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Diabetes and heart disease: Learn the link

Penny Fischer, R.N.,

When someone has diabetes, checking their blood sugar is a priority. But, they also need to pay close attention to what may be happening to their heart and blood vessels as a result of the diabetes. Diabetes can damage blood vessels, including the arteries that supply blood to the brain and heart.

People with diabetes have a higher-than-average risk of having a heart attack or stroke. The good news is the risk can be reduced by managing blood sugar and blood pressure, controlling cholesterol and making healthy lifestyle changes through diet, exercise and medications.

For people who don't have diabetes, heart disease speaks loud and clear – inadequate blood flow to the heart causes chest pain or pressure, a pounding heartbeat, shortness of breath, jaw or arm pain, and sweating. People with these signs and symptoms know something's wrong and are likely to seek help.

However, for those with diabetes, the symptoms of heart disease may not be as noticeable, so they may not seek medical care until more serious complications have occurred. In other words, many diabetics experience a "silent" heart attack and may not know it.   

For diabetics, keeping their ABCs in check can help lower the risk for heart disease and stoke. The ABCs are an easy way to remember some of the most important health issues related to diabetes:

  • A is for A1C: Reflects the average blood glucose level for the two to three month period before the test. Less than 7 percent is desirable, which corresponds to an average blood glucose level of 150 mg/dL. Physicians monitor A1C results over time, as it helps guide treatment decisions.
  •  B is for blood pressure: Aim for a blood pressure level below 130/80 mm Hg. If a person’s blood pressure is higher, their physician will likely prescribe a medication to bring it down. They may be asked to monitor their blood pressure at home so the results can be reviewed at the next appointment.
  • C is for cholesterol (lipids): A complete cholesterol test, referred to as a lipid panel or lipid profile, includes the measurement of four types of fats (lipids) in the blood:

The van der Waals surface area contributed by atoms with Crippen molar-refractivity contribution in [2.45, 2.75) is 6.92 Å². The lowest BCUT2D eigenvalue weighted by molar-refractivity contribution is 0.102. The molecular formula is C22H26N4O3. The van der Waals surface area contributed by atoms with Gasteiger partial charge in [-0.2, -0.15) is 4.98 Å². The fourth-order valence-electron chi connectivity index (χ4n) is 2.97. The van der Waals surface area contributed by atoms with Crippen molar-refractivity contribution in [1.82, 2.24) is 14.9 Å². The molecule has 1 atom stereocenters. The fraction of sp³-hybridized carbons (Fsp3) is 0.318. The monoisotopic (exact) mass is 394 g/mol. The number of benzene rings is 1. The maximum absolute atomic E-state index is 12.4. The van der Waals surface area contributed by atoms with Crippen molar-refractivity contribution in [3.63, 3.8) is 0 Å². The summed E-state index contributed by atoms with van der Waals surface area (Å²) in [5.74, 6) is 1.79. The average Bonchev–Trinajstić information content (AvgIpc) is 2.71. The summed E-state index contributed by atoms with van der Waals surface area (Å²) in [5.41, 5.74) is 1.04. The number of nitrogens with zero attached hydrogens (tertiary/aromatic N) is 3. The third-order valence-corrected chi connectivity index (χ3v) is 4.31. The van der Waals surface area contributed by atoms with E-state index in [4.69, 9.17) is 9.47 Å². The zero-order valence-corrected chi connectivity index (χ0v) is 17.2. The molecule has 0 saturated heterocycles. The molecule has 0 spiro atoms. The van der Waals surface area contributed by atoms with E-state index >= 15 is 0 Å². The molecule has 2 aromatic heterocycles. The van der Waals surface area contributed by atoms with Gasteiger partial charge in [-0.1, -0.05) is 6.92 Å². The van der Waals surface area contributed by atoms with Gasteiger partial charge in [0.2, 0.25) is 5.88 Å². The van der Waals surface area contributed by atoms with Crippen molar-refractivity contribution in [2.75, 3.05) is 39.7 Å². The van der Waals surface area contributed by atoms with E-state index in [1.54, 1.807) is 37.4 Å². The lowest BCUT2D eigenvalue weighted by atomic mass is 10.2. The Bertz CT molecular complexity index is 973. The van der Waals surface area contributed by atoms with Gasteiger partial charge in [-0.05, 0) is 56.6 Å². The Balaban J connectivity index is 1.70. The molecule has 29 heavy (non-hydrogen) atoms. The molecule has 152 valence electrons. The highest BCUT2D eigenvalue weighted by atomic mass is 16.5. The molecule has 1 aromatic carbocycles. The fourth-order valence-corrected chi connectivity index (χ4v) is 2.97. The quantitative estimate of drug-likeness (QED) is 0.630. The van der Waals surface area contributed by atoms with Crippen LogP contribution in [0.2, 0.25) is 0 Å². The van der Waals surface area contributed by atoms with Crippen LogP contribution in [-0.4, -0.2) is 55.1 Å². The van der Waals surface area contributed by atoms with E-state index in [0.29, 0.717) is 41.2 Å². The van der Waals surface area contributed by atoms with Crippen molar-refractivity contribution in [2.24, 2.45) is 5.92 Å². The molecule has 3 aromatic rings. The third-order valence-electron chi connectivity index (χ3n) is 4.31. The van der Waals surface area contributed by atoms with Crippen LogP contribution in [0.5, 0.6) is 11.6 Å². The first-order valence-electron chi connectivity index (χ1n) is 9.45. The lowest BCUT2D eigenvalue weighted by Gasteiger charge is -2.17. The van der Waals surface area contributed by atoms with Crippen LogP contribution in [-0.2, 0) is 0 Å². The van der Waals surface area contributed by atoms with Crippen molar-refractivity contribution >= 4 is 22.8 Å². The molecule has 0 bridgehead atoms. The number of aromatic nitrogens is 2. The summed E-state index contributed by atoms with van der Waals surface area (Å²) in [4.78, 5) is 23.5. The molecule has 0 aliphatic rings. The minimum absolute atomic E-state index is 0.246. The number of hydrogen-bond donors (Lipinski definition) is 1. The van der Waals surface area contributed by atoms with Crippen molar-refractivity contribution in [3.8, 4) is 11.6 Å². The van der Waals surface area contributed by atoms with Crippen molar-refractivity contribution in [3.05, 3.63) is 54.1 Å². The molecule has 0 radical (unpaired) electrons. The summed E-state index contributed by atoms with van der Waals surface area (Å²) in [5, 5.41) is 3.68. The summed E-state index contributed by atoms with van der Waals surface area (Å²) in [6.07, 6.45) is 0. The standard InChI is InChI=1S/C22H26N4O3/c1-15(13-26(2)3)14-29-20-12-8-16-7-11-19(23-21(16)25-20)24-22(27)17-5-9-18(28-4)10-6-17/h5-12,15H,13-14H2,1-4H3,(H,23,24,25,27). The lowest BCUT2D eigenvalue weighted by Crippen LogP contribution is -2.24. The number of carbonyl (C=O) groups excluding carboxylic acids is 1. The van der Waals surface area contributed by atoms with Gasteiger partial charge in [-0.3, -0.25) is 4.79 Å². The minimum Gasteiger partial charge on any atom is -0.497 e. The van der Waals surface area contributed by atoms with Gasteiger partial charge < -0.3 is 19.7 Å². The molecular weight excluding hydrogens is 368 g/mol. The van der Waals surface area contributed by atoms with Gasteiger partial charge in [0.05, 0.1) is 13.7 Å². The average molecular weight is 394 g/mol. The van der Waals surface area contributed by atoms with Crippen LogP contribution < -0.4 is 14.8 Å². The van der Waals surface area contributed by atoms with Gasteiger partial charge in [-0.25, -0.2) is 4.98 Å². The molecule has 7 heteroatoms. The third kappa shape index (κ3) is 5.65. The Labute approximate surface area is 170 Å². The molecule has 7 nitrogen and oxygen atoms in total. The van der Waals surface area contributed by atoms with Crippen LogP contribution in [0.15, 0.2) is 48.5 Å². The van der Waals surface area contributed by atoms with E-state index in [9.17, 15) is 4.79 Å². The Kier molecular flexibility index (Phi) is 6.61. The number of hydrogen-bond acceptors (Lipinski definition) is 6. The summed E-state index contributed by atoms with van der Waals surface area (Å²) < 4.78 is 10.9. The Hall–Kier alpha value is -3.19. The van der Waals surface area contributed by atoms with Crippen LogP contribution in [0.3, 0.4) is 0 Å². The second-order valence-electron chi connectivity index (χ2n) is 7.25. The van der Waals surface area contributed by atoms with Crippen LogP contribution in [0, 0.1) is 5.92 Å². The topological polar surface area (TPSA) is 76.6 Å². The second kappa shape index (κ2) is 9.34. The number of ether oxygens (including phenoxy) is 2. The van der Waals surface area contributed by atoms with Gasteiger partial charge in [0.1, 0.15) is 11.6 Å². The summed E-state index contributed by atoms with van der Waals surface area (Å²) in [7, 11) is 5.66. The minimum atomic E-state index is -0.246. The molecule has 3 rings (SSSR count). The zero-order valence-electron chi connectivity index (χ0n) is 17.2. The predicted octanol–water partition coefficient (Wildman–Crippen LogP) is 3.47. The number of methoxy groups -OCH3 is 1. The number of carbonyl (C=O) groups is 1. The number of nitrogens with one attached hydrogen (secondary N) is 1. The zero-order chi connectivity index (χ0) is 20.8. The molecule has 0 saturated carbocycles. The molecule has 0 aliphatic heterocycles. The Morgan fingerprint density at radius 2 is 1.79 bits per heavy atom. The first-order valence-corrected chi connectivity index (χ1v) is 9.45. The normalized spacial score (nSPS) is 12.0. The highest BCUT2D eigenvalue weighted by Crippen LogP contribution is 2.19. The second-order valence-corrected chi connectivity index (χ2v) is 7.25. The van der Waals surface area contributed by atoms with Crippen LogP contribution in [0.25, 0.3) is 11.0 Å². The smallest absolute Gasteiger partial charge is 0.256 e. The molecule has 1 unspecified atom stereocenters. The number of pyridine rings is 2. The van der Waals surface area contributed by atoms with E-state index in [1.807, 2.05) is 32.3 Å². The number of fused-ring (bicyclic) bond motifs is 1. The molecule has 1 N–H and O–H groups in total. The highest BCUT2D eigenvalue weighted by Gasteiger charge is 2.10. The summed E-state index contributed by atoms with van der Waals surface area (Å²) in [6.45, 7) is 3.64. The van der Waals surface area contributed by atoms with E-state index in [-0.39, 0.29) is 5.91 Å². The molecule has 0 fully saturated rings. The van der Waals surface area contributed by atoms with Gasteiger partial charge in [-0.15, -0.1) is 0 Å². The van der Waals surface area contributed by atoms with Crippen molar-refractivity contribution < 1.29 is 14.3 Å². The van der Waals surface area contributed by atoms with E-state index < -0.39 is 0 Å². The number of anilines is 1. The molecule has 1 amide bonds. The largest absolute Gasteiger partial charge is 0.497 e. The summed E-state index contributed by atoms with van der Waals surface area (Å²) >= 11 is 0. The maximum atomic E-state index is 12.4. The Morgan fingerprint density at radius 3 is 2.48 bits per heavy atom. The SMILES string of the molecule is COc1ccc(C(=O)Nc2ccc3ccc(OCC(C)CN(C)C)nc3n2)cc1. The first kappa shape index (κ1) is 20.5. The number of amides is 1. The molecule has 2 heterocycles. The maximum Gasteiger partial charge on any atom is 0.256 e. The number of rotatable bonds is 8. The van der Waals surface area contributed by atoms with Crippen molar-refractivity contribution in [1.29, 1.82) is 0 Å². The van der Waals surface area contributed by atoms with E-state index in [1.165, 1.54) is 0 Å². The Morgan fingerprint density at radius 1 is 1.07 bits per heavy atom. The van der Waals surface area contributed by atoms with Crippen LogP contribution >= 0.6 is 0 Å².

• Low-density lipoprotein (LDL): LDL is referred to as the "bad" cholesterol. Too much of it in the blood causes the accumulation of fatty deposits (plaques) in the arteries (atherosclerosis), which reduces blood flow.
  • High-density lipoprotein (HDL): HDL is referred to as the "good" cholesterol because it helps remove LDL cholesterol, keeping arteries open and blood flowing more freely.
  • Total cholesterol: Total cholesterol is the sum of the blood's cholesterol content.
  • Triglycerides: Triglycerides are another type of fat in the blood. When you eat, the body converts any calories it doesn't need to use right away into triglycerides, which are stored in fat cells and released later for energy.  

Blood sugar, blood pressure and cholesterol aren't the only things that can lead to cardiovascular disease. Lifestyle choices like poor eating habits, inactivity, smoking, stress and alcohol also can add to the risk. Understanding the strong link between diabetes and cardiovascular disease is an important step in preventing life-threatening complications. Talk to your healthcare team about your risk factors, how you can change them and about periodic assessments, which will help determine if you're meeting your goals.

Penny Fischer, R.N., is a certified diabetes educator at Flagstaff Medical Center.